A new winter wheat variety is set to take the market by storm this autumn. David Jones reports.

Skyfall could become the top milling wheat variety drilled this autumn following strong support from the nation’s top breadmakers and millers.

In the biggest launch of a new milling wheat in living memory, the variety is set to take 5-6% of the nation’s winter wheat area and be sold out by Cereals 2014 in June.

Billed as the breadmaking wheat with the yield of a feed wheat variety, Skyfall has appeared to have shrugged off the setback of not yet being fully approved by the millers association.

See also New bread and feed wheat varieties tipped for success

Simon Howell, managing director of Skyfall breeder RAGT Seeds UK, says the variety is vying for the number-one spot in the 16% of the winter wheat area set to be drilled this autumn with breadmaking varieties.

“It’s going to be a fine line between Crusoe and Skyfall. We have enough seed for a 5-6% share and we are currently 80% sold out,” he told the Farmers Weekly.

Rival breadmaking variety Crusoe was added to the HGCA Recommended List one year ahead of Skyfall in December 2012, but Skyfall has a 4% higher fungicide-treated yield.

Mr Howell says there will be 10,000t of certified seed for drilling this autumn, making it one of the biggest-ever seed launches.

Lee Bennett, national seeds manager at farm co-operative Openfield, said Skyfall would be the best-selling winter wheat variety at his group for this autumn’s drilling.

Openfield has a bias toward supplying milling wheat seed varieties to growers, but the new variety is close to selling out due to the strong support seen from end users, Mr Bennett added.

Strong support for Skyfall has come from Warburtons, which bakes about one-quarter of the nation’s bread, and buys about 400,000t of wheat annually.

Bob Beard, cereal development director at Warburtons, says Skyfall will be one of its two top wheat varieties bought after harvest 2015, and adds he would not be surprised if it was the top variety the following year.

“When it becomes a main variety we expect it to be a mainstay for us. It shows a serious step change in yield and midge resistance,” he said at a recent briefing.

The variety shows the same yield as the most popular feed wheat variety Diego and it is the only breadmaker on the HGCA Recommended List with orange wheat blossom midge resistance.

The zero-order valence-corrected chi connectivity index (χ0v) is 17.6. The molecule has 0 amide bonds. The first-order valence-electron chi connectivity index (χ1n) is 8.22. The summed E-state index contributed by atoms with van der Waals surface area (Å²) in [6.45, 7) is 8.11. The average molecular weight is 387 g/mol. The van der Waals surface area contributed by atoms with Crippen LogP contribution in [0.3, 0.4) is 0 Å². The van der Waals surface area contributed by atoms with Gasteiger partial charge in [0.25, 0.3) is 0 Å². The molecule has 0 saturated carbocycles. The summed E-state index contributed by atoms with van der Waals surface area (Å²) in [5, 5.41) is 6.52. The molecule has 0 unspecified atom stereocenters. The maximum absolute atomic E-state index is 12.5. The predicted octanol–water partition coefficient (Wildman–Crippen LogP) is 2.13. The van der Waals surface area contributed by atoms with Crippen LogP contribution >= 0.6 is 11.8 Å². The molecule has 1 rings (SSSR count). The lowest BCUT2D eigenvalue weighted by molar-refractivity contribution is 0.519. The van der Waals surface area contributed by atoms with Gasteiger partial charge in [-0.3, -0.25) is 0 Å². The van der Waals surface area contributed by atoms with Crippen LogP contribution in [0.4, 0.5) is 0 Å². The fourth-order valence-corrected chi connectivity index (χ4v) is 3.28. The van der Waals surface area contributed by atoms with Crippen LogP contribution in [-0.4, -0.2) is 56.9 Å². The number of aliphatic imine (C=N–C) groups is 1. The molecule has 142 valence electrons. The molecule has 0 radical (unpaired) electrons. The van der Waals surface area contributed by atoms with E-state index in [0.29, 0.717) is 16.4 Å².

He added that Skyfall has been “fast tracked” because his group had confidence in the variety alongside competitors such as Crusoe, Solstice and Edgar.

Group 1 milling wheat plus Group 2 variety Cordiale (HGCA Recommended List)

Skyfall

Crusoe

Gallant

Solstice

Cordiale

Yield

102

98

96

96

97

Protein (%)

11.8

12.4

12.1

12.0

12.3

Hagberg

271

243

291

246

305

Specific weight

78.1

77.5

77.0

77.9

79.0

Disease resistance:

Mildew

6

8

5

4

6

Yellow rust

6

9

5

4

6

Brown rust

8

6

5

4

3

Septoria tritici

6

6

4

5

5

Eyespot

(6*)

5

5

4

4

Fusarium

(6)

6

5

6

5

Orange wheat blossom midge

Yes

No

No

No

No

( ) based on limited data; *contains the PCHI eyespot resistance gene

Mr Beard said Warburtons looks for milling wheat with a 12.5% protein content, 225 hagberg and specific weight of 76kg/h, and he was confident Skyfall can reach this quality.

Another end user, ADM Milling, is launching buyback contracts for harvest 2015 as part of its “field to flour” initiative with its own growers’ club.

Skyfall has not received its widely-expected full official approval for breadmaking as grain used for commercial-scale testing was heat damaged after harvest 2013.

Martin Savage, trade policy manager at the National Association of British and Irish Millers (NABIM), said further testing would be conducted with the harvest 2014 crop.

“There is no question that Skyfall is on the Recommended List as a Group 1 breadmaking wheat. It is just that we are adding an extra stage to give us confidence,” he said.

Two fields were cut in Rutland and Oxfordshire and blended together to give 120t of grain, but some was subsequently found to be heat damaged and so the whole package did not meet testing requirements.

The variety will retain its provisional Group 1 status for another year, and further testing will take place in September 2014 and a final decision taken on its breadmaking status towards the end of the year. “It is still a strong, promising variety,” Mr Savage said.

Jonathan Lane, trading manager at grain trader Gleadell, believes Skyfall could help revive the milling industry and reverse the fall in the percentage of breadmaking wheats grown.

Assuming a £20/t milling premium over feed wheat, he said Skyfall would exceed the gross margins of all other winter wheats on the HGCA Recommended List.

“If Skyfall can deliver on yield and quality, it could revitalise the milling industry,” Mr Lane said.

He added the variety could help cut the amount of milling wheat imported, which amounts to about 1m tonnes in a “normal” year, as part of the UK’s national breadmaking needs of about 3.6m tonnes.

Celia Bequain, UK wheat breeder at RAGT, stressed that the variety will broaden the gene pool of the current popular winter wheat varieties grown in Britain.

She highlights that Skyfall is the first variety on the Recommended List with the PCH1 eyespot gene and midge resistance, while it also has good resistance to fusarium.